On a recent visit to Scandinavia, I recalled with clarity that strange psychological twist called the “Stockholm Syndrome” in which the victim of terror or abuse identifies with his torturers.
Immediately after the 9/11 terror attack on America, the eminent Middle East historian Bernard Lewis rushed a book to market titled What Went Wrong? It explained the mindset of the Muslim world. But for many Americans — including those in the media — the question asked was: “What did we do wrong?” For ordinary Americans who see the world as a microcosm of their own genteel environment, the instinctive response to the murderous rampage of Arab-Muslim terrorists was: “What did we do to them to make them so hateful?”
The rise of terrorism in the last 50 years as a weapon against the West and its institutions, and its success as a psychological tool to weaken Western resolve, has proven it to be a cheap and effective instrument of war.
Some liberal-minded Americans, Europeans, and Israelis would excuse methods of terror such as suicide bombers or exploding jetliners into buildings as the poor man’s weapon, since they lack fighter planes, tanks, and armies. However, the real target of the terrorists is Western public opinion. Change it and you are on the road to defeating your (Western) enemies.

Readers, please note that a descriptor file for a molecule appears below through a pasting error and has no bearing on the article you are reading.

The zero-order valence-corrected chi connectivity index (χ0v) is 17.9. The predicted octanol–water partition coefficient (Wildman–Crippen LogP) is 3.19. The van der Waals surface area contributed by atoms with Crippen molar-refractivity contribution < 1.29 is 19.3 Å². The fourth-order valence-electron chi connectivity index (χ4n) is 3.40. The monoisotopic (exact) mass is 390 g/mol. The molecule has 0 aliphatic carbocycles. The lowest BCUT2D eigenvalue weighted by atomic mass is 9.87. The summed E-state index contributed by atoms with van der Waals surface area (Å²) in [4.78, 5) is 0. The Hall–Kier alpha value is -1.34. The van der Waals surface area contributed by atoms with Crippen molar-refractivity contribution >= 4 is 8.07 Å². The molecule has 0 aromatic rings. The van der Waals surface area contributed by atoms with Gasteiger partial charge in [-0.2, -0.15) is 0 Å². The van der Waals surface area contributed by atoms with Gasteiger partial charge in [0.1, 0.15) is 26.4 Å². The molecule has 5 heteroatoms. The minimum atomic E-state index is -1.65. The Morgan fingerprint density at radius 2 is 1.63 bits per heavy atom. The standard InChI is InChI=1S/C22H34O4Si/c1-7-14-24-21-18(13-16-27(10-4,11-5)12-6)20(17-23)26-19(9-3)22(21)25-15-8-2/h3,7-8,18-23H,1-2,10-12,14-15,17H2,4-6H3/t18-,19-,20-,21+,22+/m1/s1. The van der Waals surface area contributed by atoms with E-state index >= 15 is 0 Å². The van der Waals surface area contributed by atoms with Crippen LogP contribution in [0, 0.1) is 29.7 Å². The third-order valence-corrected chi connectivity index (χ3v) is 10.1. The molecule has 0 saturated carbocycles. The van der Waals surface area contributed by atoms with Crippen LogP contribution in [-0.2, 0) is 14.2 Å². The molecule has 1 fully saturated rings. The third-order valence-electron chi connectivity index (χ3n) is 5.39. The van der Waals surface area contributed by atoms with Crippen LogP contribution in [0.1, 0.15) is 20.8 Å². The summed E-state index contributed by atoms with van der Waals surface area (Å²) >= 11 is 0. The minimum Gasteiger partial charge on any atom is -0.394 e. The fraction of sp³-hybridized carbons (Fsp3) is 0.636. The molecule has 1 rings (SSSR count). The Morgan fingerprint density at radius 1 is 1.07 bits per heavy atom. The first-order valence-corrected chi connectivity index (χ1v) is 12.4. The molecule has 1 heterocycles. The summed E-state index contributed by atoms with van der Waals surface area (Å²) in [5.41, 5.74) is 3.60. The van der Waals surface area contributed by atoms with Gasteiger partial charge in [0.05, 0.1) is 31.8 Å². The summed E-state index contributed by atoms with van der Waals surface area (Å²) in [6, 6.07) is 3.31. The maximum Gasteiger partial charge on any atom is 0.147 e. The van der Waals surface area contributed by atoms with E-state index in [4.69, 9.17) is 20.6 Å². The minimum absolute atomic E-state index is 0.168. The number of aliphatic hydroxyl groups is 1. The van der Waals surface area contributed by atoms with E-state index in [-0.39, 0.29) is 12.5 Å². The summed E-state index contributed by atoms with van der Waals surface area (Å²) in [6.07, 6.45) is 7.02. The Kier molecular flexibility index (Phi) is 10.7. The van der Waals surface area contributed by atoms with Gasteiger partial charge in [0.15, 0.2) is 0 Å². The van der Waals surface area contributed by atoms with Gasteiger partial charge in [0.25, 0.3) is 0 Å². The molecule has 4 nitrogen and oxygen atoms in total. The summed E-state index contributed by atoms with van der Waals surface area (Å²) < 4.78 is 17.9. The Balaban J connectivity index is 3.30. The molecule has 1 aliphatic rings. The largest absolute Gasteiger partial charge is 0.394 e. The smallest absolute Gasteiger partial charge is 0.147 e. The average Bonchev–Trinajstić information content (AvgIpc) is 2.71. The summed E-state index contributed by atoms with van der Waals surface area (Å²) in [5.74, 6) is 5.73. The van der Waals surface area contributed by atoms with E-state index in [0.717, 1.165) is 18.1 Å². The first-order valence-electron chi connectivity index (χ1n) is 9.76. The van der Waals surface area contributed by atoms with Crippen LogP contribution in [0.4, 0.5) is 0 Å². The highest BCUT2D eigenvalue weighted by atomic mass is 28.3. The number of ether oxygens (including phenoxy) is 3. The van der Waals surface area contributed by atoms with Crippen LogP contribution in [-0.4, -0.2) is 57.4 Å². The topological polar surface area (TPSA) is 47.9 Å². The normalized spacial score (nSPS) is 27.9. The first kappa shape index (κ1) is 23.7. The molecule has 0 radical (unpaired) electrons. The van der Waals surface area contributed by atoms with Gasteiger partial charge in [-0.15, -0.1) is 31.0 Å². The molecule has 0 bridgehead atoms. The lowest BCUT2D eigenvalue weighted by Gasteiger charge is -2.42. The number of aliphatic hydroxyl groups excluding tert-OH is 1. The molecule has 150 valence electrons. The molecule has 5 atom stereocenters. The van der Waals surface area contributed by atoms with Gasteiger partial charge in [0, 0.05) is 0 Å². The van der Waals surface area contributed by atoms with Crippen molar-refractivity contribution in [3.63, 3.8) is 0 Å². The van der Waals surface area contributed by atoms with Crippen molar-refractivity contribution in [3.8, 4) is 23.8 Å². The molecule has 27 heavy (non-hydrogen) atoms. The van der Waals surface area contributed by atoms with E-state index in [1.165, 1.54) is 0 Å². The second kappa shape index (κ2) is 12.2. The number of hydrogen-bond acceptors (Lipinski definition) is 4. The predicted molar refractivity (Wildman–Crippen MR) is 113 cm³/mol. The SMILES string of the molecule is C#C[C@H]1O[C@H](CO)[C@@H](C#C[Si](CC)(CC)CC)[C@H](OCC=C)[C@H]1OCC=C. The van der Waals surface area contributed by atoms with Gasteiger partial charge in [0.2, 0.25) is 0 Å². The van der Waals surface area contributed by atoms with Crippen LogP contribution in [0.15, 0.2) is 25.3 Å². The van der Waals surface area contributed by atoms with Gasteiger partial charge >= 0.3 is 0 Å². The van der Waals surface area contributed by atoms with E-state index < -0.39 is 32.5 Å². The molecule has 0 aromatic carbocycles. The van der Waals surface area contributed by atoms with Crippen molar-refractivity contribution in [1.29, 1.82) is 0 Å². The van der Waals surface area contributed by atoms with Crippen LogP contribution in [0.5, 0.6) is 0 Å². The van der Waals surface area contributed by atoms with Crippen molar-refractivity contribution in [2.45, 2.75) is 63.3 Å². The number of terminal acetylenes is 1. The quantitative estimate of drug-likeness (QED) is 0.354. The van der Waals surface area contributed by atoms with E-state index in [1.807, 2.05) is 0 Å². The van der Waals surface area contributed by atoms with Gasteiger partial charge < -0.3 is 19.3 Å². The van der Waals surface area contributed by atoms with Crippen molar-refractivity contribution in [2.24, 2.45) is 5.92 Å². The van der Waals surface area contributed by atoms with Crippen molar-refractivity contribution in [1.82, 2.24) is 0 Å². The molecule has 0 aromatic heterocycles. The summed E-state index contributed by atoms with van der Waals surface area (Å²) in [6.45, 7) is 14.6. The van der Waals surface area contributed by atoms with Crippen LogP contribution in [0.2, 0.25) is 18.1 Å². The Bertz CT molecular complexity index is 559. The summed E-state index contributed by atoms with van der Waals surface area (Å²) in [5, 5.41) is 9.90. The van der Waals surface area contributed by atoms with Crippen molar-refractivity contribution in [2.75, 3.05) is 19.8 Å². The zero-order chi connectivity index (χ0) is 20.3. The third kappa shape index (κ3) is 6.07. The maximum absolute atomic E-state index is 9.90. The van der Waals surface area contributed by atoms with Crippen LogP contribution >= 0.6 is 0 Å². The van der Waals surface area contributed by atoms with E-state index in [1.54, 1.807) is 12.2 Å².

The Soviet Union employed terror through proxies by training and supporting such groups as the German Baader-Meinhoff gang and the Italian Red Brigades. The terror attacks perpetrated by these groups weakened Western resolve and changed public opinion. These acts prompted questions such as: “What motivated ordinary Italian or German middle class young men and women to perpetrate such heinous crimes?” Or in the case of Arab Palestinians, what motivates them to blow themselves up? In Western academia and media, the automatic question was: “What is wrong with our society?” Few asked the following:
Who is behind these young terrorists and who directs their actions?
Who funds them and indoctrinates them to hate the West (Israel and America in particular), its states, and its institutions?
What is the aim of those organizations, groups, or states (like the former Soviet Union) who are behind the terrorists?
When the Western media and academia examine the mental attitudes of terrorists towards the societies they attack, they invariably echo the excuses made by Arab-Palestinians or al-Qaeda about “occupation,” capitalist exploitation of workers (in the case of European terrorists), or colonialism and imperialism as the American academic left did during the Vietnam War. These excuses, mired with their relativist mindset (found among the leadership of liberal Protestant denominations as well), create the impression that indeed the West is guilty in its relationship with the Third World (or the Muslim world) and in its treatment of the weak elements in its own societies.